PLAINVIEW - Xcel Energy is bringing more jobs to Hale County with the development of the Hale Wind Project, which received verbal approval from the Public Utility Commission of Texas last week.

Construction on the 478-megawatt project is scheduled to begin in June, according to a news release from Xcel Energy. The wind farm will create 300 jobs during development and between 17 and 22 full-time positions once the facility is operational.

Wanzek Construction, the builder of the wind farm, held a job fair at the offices of the Texas Workforce Commission in Plainview Wednesday to begin hiring workers for the project.

Wes Reeves, a spokesman for Xcel Energy in Texas and New Mexico, said the company expects to receive written approval for the project from the commission next week, at which point further plans to hire and move forward with construction will be announced.

Executive Director of the Plainview and Hale County Economic Development Corporation Mike Fox said a wind power distribution and logistics facility owned by BNSF Logistics opened in the county in 2015, but there were other opportunities for the area to enter the wind energy market.

“Yet in Hale County proper, we don’t have a wind farm,” Fox said. “All of that is about to change with this project.

“Finally we’re going to get some activity that will directly benefit the citizens of Hale County. We’re tickled to death.”

Read on…

Wednesday
May022018

Colo. House Democrats eye late overhaul on transportation

"It is time to solve Colorado’s transportation crisis. For too long, the issue has been avoided or ignored, while our state has seen massive population growth. Due to our growth without action, we are seeing more traffic accidents, more congestion and growing costs to doing business in our state. That’s why we are writing you to urge you to pass Senate Bill 1 – the compromise transportation funding measure that passed the State Senate with a unanimous 35-0 vote." from letter sent by two dozen business groups House and Senate leaders Tuesday

by Colorado Politics

With a week left in the legislative session, Colorado House Democrats are poised to introduce a major overhaul to a transportation bill that passed the state Senate unanimously more than a month ago.

The change is significant. Rather than asking for permission to borrow $3.5 billion and repay it with $250 million a year from the state budget, as the Senate agreed to, House Democrats want a pay-as-they-go proposal that doesn’t threaten money for education.

Democrats are concerned that locking in that amount of money to repay bonds each year would mean less money for schools and social services in an economic downturn.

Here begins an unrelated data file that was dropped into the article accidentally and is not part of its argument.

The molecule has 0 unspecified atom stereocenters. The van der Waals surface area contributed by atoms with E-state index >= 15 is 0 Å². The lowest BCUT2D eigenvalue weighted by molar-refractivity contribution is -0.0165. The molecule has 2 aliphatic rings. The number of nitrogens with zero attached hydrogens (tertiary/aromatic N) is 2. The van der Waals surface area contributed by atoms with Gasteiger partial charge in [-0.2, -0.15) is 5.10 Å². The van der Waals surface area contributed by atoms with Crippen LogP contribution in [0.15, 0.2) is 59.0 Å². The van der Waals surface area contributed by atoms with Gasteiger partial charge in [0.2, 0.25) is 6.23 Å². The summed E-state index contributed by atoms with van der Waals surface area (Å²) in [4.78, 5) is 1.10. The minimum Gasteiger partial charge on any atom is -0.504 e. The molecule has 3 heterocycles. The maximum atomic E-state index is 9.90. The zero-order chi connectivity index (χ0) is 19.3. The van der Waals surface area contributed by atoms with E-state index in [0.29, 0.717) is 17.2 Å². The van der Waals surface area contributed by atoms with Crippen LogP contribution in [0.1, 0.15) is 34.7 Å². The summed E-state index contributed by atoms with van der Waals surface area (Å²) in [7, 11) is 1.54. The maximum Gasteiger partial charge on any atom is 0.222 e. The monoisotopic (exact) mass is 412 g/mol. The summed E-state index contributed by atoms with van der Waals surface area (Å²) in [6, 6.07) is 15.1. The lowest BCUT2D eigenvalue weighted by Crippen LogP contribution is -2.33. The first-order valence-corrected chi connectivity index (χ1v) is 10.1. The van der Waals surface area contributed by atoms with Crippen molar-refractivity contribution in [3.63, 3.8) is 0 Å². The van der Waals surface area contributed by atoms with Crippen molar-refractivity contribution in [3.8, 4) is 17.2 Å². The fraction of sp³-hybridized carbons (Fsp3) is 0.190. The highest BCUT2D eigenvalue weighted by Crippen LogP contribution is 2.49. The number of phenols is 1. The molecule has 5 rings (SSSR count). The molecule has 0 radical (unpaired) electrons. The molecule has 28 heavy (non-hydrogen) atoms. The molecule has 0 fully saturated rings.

“We felt that Senate Bill 1, as it currently is, is like buying a new house without getting a new job first and saving for it,” said Rep. Faith Winter, D-Thornton, chair of the House Transportation Committee. “We’re mortgaging our future.

“This (amendment) is a responsible way to show the voters in the state of Colorado and everyone else involved that we care about transportation.”

The Democrats’ amendment would use $495 million already set aside in this year’s budget, then pledge $166 million from the budget for each of the next five years. But lawmakers would not be bound by the agreement.

The state also wouldn’t borrow any money under the proposal.

Sandra Hagen Solin, a government relations strategist at law firm Kutak Rock who leads the statewide business coalition called Fix Our Roads, said the proposal means the state can’t invest in major projects such as widening interstates, which is a priority for those stuck in traffic jams on interstates 25 and 70.

“With growth in the economy this year, we’ve got the necessary funds to have an aggressive strategy for transportation,” she said.

Read on…

Wednesday
May022018

Colo. House Democrats eye late overhaul on transportation

"It is time to solve Colorado’s transportation crisis. For too long, the issue has been avoided or ignored, while our state has seen massive population growth. Due to our growth without action, we are seeing more traffic accidents, more congestion and growing costs to doing business in our state. That’s why we are writing you to urge you to pass Senate Bill 1 – the compromise transportation funding measure that passed the State Senate with a unanimous 35-0 vote." from letter sent by two dozen business groups to legislative leaders to House and Senate leaders Tuesday